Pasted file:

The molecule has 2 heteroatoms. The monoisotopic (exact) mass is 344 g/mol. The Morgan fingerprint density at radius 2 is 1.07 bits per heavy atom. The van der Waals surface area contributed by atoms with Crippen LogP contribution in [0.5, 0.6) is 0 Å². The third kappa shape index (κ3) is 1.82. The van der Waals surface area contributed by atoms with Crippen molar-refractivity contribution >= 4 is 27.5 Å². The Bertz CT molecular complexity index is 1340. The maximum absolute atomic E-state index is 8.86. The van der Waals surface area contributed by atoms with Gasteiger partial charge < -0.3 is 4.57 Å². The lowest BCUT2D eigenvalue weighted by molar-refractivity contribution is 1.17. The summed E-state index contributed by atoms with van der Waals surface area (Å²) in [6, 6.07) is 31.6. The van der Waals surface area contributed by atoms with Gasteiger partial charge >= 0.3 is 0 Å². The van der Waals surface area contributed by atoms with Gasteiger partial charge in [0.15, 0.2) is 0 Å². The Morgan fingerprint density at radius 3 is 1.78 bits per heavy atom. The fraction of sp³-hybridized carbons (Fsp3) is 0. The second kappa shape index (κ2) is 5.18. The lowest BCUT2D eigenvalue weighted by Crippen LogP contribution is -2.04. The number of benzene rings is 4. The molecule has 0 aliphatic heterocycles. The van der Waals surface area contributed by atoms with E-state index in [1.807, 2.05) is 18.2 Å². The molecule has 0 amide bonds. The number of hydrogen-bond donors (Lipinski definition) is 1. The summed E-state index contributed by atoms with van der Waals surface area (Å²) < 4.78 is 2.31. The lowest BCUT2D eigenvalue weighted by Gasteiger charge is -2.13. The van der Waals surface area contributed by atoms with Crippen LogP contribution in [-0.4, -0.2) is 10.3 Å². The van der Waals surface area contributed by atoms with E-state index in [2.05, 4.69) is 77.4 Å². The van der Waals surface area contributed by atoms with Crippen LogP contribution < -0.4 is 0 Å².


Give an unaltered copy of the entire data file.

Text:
The molecule has 2 heteroatoms. The monoisotopic (exact) mass is 344 g/mol. The Morgan fingerprint density at radius 2 is 1.07 bits per heavy atom. The van der Waals surface area contributed by atoms with Crippen LogP contribution in [0.5, 0.6) is 0 Å². The third kappa shape index (κ3) is 1.82. The van der Waals surface area contributed by atoms with Crippen molar-refractivity contribution >= 4 is 27.5 Å². The Bertz CT molecular complexity index is 1340. The maximum absolute atomic E-state index is 8.86. The van der Waals surface area contributed by atoms with Gasteiger partial charge < -0.3 is 4.57 Å². The lowest BCUT2D eigenvalue weighted by molar-refractivity contribution is 1.17. The summed E-state index contributed by atoms with van der Waals surface area (Å²) in [6, 6.07) is 31.6. The van der Waals surface area contributed by atoms with Gasteiger partial charge >= 0.3 is 0 Å². The van der Waals surface area contributed by atoms with Gasteiger partial charge in [0.15, 0.2) is 0 Å². The Morgan fingerprint density at radius 3 is 1.78 bits per heavy atom. The fraction of sp³-hybridized carbons (Fsp3) is 0. The second kappa shape index (κ2) is 5.18. The lowest BCUT2D eigenvalue weighted by Crippen LogP contribution is -2.04. The number of benzene rings is 4. The molecule has 0 aliphatic heterocycles. The van der Waals surface area contributed by atoms with E-state index in [1.807, 2.05) is 18.2 Å². The molecule has 0 amide bonds. The number of hydrogen-bond donors (Lipinski definition) is 1. The summed E-state index contributed by atoms with van der Waals surface area (Å²) < 4.78 is 2.31. The lowest BCUT2D eigenvalue weighted by Gasteiger charge is -2.13. The van der Waals surface area contributed by atoms with Crippen LogP contribution in [-0.4, -0.2) is 10.3 Å². The van der Waals surface area contributed by atoms with E-state index in [2.05, 4.69) is 77.4 Å². The van der Waals surface area contributed by atoms with Crippen LogP contribution < -0.4 is 0 Å².